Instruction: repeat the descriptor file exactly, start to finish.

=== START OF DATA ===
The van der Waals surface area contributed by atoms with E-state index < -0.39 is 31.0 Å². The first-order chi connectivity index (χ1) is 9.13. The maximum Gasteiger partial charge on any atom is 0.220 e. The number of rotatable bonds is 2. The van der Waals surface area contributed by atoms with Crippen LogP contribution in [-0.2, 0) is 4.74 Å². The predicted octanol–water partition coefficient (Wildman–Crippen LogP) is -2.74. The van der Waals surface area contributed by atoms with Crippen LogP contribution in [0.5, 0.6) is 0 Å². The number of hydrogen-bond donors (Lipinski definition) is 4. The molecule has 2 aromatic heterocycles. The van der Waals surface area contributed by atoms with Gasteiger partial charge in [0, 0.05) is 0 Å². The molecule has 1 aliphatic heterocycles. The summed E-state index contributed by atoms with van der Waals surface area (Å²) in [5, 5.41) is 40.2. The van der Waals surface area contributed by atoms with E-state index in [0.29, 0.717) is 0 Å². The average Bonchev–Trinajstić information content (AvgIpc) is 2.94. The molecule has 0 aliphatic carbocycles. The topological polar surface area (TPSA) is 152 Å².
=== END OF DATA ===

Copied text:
The van der Waals surface area contributed by atoms with E-state index < -0.39 is 31.0 Å². The first-order chi connectivity index (χ1) is 9.13. The maximum Gasteiger partial charge on any atom is 0.220 e. The number of rotatable bonds is 2. The van der Waals surface area contributed by atoms with Crippen LogP contribution in [-0.2, 0) is 4.74 Å². The predicted octanol–water partition coefficient (Wildman–Crippen LogP) is -2.74. The van der Waals surface area contributed by atoms with Crippen LogP contribution in [0.5, 0.6) is 0 Å². The number of hydrogen-bond donors (Lipinski definition) is 4. The molecule has 2 aromatic heterocycles. The van der Waals surface area contributed by atoms with Gasteiger partial charge in [0, 0.05) is 0 Å². The molecule has 1 aliphatic heterocycles. The summed E-state index contributed by atoms with van der Waals surface area (Å²) in [5, 5.41) is 40.2. The van der Waals surface area contributed by atoms with E-state index in [0.29, 0.717) is 0 Å². The average Bonchev–Trinajstić information content (AvgIpc) is 2.94. The molecule has 0 aliphatic carbocycles. The topological polar surface area (TPSA) is 152 Å².